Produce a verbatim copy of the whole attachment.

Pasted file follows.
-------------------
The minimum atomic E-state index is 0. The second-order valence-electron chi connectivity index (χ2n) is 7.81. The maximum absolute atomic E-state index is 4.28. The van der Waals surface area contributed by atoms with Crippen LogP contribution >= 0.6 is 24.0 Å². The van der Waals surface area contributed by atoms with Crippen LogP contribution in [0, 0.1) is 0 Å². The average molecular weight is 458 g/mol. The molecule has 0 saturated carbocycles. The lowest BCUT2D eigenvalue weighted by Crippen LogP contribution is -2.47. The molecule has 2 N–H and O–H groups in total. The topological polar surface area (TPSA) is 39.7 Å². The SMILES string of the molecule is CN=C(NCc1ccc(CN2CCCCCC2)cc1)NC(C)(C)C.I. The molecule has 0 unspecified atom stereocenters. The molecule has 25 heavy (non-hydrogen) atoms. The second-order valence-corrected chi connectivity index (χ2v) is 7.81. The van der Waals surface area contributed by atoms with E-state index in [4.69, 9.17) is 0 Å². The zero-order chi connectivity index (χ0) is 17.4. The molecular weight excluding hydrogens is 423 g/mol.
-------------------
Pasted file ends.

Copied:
The minimum atomic E-state index is 0. The second-order valence-electron chi connectivity index (χ2n) is 7.81. The maximum absolute atomic E-state index is 4.28. The van der Waals surface area contributed by atoms with Crippen LogP contribution >= 0.6 is 24.0 Å². The van der Waals surface area contributed by atoms with Crippen LogP contribution in [0, 0.1) is 0 Å². The average molecular weight is 458 g/mol. The molecule has 0 saturated carbocycles. The lowest BCUT2D eigenvalue weighted by Crippen LogP contribution is -2.47. The molecule has 2 N–H and O–H groups in total. The topological polar surface area (TPSA) is 39.7 Å². The SMILES string of the molecule is CN=C(NCc1ccc(CN2CCCCCC2)cc1)NC(C)(C)C.I. The molecule has 0 unspecified atom stereocenters. The molecule has 25 heavy (non-hydrogen) atoms. The second-order valence-corrected chi connectivity index (χ2v) is 7.81. The van der Waals surface area contributed by atoms with E-state index in [4.69, 9.17) is 0 Å². The zero-order chi connectivity index (χ0) is 17.4. The molecular weight excluding hydrogens is 423 g/mol.